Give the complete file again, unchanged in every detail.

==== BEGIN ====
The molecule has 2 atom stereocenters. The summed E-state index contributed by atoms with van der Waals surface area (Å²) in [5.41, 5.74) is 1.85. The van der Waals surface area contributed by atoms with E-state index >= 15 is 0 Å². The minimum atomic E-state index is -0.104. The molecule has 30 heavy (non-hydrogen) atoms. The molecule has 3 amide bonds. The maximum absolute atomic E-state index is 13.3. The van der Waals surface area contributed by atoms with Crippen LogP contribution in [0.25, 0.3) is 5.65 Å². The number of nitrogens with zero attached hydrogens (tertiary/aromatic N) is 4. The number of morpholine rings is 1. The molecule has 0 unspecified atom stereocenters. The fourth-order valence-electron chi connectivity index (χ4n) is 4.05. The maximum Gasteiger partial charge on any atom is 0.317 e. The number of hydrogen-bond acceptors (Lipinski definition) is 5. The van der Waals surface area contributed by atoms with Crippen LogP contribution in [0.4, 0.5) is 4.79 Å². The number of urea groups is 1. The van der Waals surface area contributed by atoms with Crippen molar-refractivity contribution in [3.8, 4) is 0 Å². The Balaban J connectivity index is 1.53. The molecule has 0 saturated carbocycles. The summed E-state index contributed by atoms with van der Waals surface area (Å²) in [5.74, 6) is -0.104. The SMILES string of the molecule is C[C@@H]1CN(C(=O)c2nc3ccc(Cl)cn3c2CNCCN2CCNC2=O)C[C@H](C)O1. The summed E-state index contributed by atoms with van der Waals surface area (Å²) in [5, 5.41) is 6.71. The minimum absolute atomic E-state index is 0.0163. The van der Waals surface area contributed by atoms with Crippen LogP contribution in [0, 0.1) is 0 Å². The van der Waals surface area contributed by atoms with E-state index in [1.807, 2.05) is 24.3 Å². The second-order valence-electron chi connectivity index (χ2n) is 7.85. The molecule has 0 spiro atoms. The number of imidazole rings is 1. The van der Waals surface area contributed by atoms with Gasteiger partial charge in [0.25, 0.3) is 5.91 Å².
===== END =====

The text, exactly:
The molecule has 2 atom stereocenters. The summed E-state index contributed by atoms with van der Waals surface area (Å²) in [5.41, 5.74) is 1.85. The van der Waals surface area contributed by atoms with E-state index >= 15 is 0 Å². The minimum atomic E-state index is -0.104. The molecule has 30 heavy (non-hydrogen) atoms. The molecule has 3 amide bonds. The maximum absolute atomic E-state index is 13.3. The van der Waals surface area contributed by atoms with Crippen LogP contribution in [0.25, 0.3) is 5.65 Å². The number of nitrogens with zero attached hydrogens (tertiary/aromatic N) is 4. The number of morpholine rings is 1. The molecule has 0 unspecified atom stereocenters. The fourth-order valence-electron chi connectivity index (χ4n) is 4.05. The maximum Gasteiger partial charge on any atom is 0.317 e. The number of hydrogen-bond acceptors (Lipinski definition) is 5. The van der Waals surface area contributed by atoms with Crippen LogP contribution in [0.4, 0.5) is 4.79 Å². The number of urea groups is 1. The van der Waals surface area contributed by atoms with Crippen molar-refractivity contribution in [3.8, 4) is 0 Å². The Balaban J connectivity index is 1.53. The molecule has 0 saturated carbocycles. The summed E-state index contributed by atoms with van der Waals surface area (Å²) in [5.74, 6) is -0.104. The SMILES string of the molecule is C[C@@H]1CN(C(=O)c2nc3ccc(Cl)cn3c2CNCCN2CCNC2=O)C[C@H](C)O1. The summed E-state index contributed by atoms with van der Waals surface area (Å²) in [5, 5.41) is 6.71. The minimum absolute atomic E-state index is 0.0163. The van der Waals surface area contributed by atoms with Crippen LogP contribution in [0, 0.1) is 0 Å². The van der Waals surface area contributed by atoms with E-state index in [1.807, 2.05) is 24.3 Å². The second-order valence-electron chi connectivity index (χ2n) is 7.85. The molecule has 0 spiro atoms. The number of imidazole rings is 1. The van der Waals surface area contributed by atoms with Gasteiger partial charge in [0.25, 0.3) is 5.91 Å².